By Katherine Welch, on 17 April 2012
Welcome to the UCL ISR blog, a guest blog with informative and insightful commentary from invited stakeholders on a range of issues relating to the sustainable use of natural resources.
UCL ISR is also pleased to announce the launch of its Future Energy blog, which presents perspectives on low-carbon future energy systems and sustainable development from ISR academics and other stakeholders. Visit the Future Energy blog to find out more.
By Paul Drummond, on 15 December 2015
On the 12th December 2015, after (just over) two weeks of intensive negotiations between nearly 200 nations, COP21 of the UNFCCC adopted the Paris Agreement – a new global commitment to address climate change. All parties were keen to avoid a repeat of the disastrous effort to secure such a global agreement in Copenhagen in 2009, where deep divisions and entrenched positions between counties and negotiating blocs prevented any substantive progress towards a common global agreement. Read the rest of this entry »
By Simon Damkjaer, on 15 December 2015
The world is celebrating the adoption of the Paris Agreement, but the role of water under a changing climate is still sidelined: Time to ride the momentum.
One of the biggest highlights for the water community of 2015 was the adoption of a standalone Sustainable Development Goal on water and sanitation (SDG 6) on 25th September. The celebrations were high but not long after did the water community’s hangover commence: the first draft negotiating text for the 21st United Nations Conference of Parties (COP21) was released late October, 2015 and made no explicit mention to water resources in the upcoming climate change negotiations. As COP21 got underway, several revised versions of the proposed Paris Agreement were made available throughout the two-week negotiation marathon, but all failed to make a single reference to water. Not surprisingly, the final adopted text was no different. Read the rest of this entry »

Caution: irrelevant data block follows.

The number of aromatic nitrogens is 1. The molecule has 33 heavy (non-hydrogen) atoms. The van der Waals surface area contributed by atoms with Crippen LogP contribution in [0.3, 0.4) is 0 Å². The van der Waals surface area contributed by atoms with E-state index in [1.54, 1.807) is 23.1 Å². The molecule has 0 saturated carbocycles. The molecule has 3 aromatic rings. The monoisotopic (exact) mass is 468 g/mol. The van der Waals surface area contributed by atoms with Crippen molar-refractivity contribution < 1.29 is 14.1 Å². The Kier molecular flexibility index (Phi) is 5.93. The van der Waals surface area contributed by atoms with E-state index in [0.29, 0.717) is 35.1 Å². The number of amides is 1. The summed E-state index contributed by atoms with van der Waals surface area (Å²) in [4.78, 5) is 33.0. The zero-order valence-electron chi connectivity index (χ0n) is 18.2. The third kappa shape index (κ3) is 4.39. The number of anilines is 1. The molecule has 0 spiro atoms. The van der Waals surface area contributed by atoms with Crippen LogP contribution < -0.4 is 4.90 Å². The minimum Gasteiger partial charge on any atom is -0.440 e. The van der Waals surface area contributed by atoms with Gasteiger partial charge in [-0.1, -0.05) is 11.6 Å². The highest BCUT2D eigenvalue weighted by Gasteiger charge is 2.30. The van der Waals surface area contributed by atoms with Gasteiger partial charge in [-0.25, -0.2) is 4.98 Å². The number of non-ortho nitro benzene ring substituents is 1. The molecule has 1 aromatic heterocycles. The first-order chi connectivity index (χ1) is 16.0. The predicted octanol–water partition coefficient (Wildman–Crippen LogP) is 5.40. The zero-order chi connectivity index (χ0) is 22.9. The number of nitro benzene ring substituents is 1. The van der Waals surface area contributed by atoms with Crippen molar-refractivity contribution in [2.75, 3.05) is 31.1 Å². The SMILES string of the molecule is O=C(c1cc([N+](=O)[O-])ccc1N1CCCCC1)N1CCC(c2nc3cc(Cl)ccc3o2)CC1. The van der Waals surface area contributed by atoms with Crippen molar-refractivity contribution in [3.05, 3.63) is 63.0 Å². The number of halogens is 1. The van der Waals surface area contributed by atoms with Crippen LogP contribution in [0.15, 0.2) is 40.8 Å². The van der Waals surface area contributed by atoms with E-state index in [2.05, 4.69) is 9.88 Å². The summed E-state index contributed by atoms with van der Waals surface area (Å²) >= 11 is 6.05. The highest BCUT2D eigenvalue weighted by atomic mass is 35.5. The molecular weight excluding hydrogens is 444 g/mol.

By Emma Terama, on 11 December 2015
I am in the business of foresight, projections and scenarios. As a scientist I cannot tell you what the future brings nor what our world will be under +2, 4 or 6 degree warming. What I can say, is that as an individual I have deep concerns.
The climate change community has been applying scenario techniques to bridge gaps between the physical and social change that is envisioned due to climate change. The most recent addition is the introduction of so-called Shared Socioeconomic Pathways (SSPs) to describe alternate world futures (O’Neill et al., 2015). These futures can be coupled with different representative concentration pathways (RCPs) that correspond to the language of “+2/4/6… degree warming”. Despite the level of emissions or warming considered under a given pathway, what is clear, is that most of the scenarios pose challenges for our societies in the 21st century.
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By Seyed Mehdi Mohaghegh, on 30 November 2015
CSP mirrors in the Desert (c) iStockPhoto
Throughout COP21 our staff and students will be blogging on climate change and sustainability.
Next month, the largest concentrated solar power plant (CSP) in the world will launch its first phase at the Moroccan city of Ouarzazate on the edge of the Sahara desert. The project consists of four plants and could generate 580 MW of electricity. This possibly will be enough to supply electricity to more than a million homes in Morocco. The first phase of the project, called Noor1, has the generating capacity of 160MW. Read the rest of this entry »
By Simon Damkjaer, on 16 November 2015
It remains unclear how the success of an ambitious goal to improve water efficiency and reduce water scarcity will be measured.
On September 25, 2015, the global development agenda for the next 15 years was set at the United Nations General Assembly following the adoption of the Sustainable Development Goals (SDGs). The inclusion of a stand-alone and integrated water goal (SDG 6) that moves beyond its predecessor (i.e. Millennium Development Goal 7: halving the amount of people without access to safe drinking water and sanitation), has been well received by the global water community as is clear from Expert Commentary on the positive implications of the various water sub-goals of SDG 6. Read the rest of this entry »